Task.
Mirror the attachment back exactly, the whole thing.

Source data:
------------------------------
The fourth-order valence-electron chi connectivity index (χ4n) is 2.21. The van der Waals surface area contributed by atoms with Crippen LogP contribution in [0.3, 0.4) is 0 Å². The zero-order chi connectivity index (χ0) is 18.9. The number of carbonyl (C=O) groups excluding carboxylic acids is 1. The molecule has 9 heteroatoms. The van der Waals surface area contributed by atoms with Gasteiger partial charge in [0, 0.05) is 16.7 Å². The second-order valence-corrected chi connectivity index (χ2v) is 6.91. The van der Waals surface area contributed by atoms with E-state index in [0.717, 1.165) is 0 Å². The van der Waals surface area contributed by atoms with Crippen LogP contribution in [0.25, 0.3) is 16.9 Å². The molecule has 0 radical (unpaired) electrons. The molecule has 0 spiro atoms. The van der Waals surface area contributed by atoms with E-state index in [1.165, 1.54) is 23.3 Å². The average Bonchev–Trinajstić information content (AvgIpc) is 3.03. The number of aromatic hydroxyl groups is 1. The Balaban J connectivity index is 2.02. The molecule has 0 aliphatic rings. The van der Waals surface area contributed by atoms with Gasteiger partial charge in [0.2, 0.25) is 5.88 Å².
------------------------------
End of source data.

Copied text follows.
The fourth-order valence-electron chi connectivity index (χ4n) is 2.21. The van der Waals surface area contributed by atoms with Crippen LogP contribution in [0.3, 0.4) is 0 Å². The zero-order chi connectivity index (χ0) is 18.9. The number of carbonyl (C=O) groups excluding carboxylic acids is 1. The molecule has 9 heteroatoms. The van der Waals surface area contributed by atoms with Gasteiger partial charge in [0, 0.05) is 16.7 Å². The second-order valence-corrected chi connectivity index (χ2v) is 6.91. The van der Waals surface area contributed by atoms with E-state index in [0.717, 1.165) is 0 Å². The van der Waals surface area contributed by atoms with Crippen LogP contribution in [0.25, 0.3) is 16.9 Å². The molecule has 0 radical (unpaired) electrons. The molecule has 0 spiro atoms. The van der Waals surface area contributed by atoms with E-state index in [1.165, 1.54) is 23.3 Å². The average Bonchev–Trinajstić information content (AvgIpc) is 3.03. The number of aromatic hydroxyl groups is 1. The Balaban J connectivity index is 2.02. The molecule has 0 aliphatic rings. The van der Waals surface area contributed by atoms with Gasteiger partial charge in [0.2, 0.25) is 5.88 Å².